While this brutal attack shook the conscience of the state and the public, it has left the residents of Perundheru scarred. “My daughter is in school. We have to send her to tuition classes located outside this area. After this incident, she is so scared, she says she doesn’t want to go to tuition classes. She is scared that her father has to go pick her up alone and they will have to return alone. See how big an impact it has caused on the minds of young children?” asks a resident of Perundheru who preferred to remain anonymous.
“Children are not going to study. They are scared to go to the bus stand. They are even scared to be in their own house fearing that someone will attack us. They cannot study with this fear,” she adds.
Another resident, who is a teacher in a school, says that the attack has made them realise how much caste fanaticism was ingrained in the children who attacked their schoolmate. “It is not enough to write ‘Untouchability is a crime. Untouchability is a sin’ in school textbooks, it should also be taught to students. Each day, they should be taught what the meaning of untouchability is. This attack is an outcome of children not being aware of what untouchability is,” she says.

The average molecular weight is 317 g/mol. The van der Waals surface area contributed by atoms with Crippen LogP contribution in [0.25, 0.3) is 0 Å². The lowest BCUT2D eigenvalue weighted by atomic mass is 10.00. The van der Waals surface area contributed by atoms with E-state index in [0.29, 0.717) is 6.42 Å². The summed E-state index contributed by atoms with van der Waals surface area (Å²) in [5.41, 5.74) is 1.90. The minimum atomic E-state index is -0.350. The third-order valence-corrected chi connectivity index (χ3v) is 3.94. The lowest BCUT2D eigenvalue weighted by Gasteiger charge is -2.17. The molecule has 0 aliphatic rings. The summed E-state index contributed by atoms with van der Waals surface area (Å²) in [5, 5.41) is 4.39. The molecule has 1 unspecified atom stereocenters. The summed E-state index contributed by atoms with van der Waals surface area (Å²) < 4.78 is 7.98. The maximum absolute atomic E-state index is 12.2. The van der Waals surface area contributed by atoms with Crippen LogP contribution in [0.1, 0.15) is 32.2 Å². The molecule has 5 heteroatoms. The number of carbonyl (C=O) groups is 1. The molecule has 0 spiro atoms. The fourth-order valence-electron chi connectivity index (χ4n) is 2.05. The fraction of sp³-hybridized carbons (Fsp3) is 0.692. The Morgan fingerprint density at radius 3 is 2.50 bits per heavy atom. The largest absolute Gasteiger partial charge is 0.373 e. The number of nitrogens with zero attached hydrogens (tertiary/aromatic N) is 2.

Stating that many people question the need for providing welfare schemes to those from the Scheduled Castes, she says that it is for the upliftment of their community. “They have been treated as slaves for years, they were not allowed to study. Now, when the government thinks of giving them education by providing scholarships, a majority of people don’t like this at all,” she notes.
The residents also state that they are being constantly harassed by the dominant caste residents. One Dalit resident says that they are not allowed to stand at the front of the queue in ration shops. If they do, they are asked to go back. When Dalit children win in any competition or sports, they too are being threatened, the residents say. “They also provide us loans and in return, take away our documents such as ration card, ATM card, and coolly start using them,” the residents add.